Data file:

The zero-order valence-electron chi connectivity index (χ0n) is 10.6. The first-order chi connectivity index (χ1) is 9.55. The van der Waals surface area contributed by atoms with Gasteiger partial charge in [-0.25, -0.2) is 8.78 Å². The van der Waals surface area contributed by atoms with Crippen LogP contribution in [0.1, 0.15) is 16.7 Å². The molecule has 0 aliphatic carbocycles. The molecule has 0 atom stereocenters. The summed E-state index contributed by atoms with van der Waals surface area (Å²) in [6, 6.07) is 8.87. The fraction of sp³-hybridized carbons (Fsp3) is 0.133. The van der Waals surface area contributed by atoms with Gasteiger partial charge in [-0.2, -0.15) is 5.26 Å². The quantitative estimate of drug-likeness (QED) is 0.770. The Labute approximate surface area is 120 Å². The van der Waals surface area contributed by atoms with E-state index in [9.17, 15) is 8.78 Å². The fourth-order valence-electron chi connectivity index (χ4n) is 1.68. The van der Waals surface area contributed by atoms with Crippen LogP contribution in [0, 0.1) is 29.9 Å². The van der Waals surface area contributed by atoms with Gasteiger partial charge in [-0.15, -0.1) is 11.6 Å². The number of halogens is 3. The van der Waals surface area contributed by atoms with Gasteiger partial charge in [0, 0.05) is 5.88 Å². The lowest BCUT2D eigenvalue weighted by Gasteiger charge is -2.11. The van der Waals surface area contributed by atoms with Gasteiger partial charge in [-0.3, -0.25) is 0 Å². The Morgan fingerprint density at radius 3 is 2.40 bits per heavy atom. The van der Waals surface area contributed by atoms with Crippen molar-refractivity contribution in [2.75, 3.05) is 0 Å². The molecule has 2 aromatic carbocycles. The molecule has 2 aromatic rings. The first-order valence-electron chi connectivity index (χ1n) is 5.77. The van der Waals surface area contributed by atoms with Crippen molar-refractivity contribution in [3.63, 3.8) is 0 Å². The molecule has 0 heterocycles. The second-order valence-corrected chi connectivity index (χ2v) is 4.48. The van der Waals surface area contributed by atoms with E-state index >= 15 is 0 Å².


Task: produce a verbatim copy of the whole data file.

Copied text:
The zero-order valence-electron chi connectivity index (χ0n) is 10.6. The first-order chi connectivity index (χ1) is 9.55. The van der Waals surface area contributed by atoms with Gasteiger partial charge in [-0.25, -0.2) is 8.78 Å². The van der Waals surface area contributed by atoms with Crippen LogP contribution in [0.1, 0.15) is 16.7 Å². The molecule has 0 aliphatic carbocycles. The molecule has 0 atom stereocenters. The summed E-state index contributed by atoms with van der Waals surface area (Å²) in [6, 6.07) is 8.87. The fraction of sp³-hybridized carbons (Fsp3) is 0.133. The van der Waals surface area contributed by atoms with Gasteiger partial charge in [-0.2, -0.15) is 5.26 Å². The quantitative estimate of drug-likeness (QED) is 0.770. The Labute approximate surface area is 120 Å². The van der Waals surface area contributed by atoms with E-state index in [9.17, 15) is 8.78 Å². The fourth-order valence-electron chi connectivity index (χ4n) is 1.68. The van der Waals surface area contributed by atoms with Crippen LogP contribution in [0, 0.1) is 29.9 Å². The van der Waals surface area contributed by atoms with Gasteiger partial charge in [-0.15, -0.1) is 11.6 Å². The number of halogens is 3. The van der Waals surface area contributed by atoms with Gasteiger partial charge in [0, 0.05) is 5.88 Å². The lowest BCUT2D eigenvalue weighted by Gasteiger charge is -2.11. The van der Waals surface area contributed by atoms with Gasteiger partial charge in [-0.3, -0.25) is 0 Å². The Morgan fingerprint density at radius 3 is 2.40 bits per heavy atom. The van der Waals surface area contributed by atoms with Crippen molar-refractivity contribution in [2.75, 3.05) is 0 Å². The molecule has 2 aromatic carbocycles. The molecule has 2 aromatic rings. The first-order valence-electron chi connectivity index (χ1n) is 5.77. The van der Waals surface area contributed by atoms with Crippen molar-refractivity contribution in [3.63, 3.8) is 0 Å². The molecule has 0 heterocycles. The second-order valence-corrected chi connectivity index (χ2v) is 4.48. The van der Waals surface area contributed by atoms with E-state index >= 15 is 0 Å².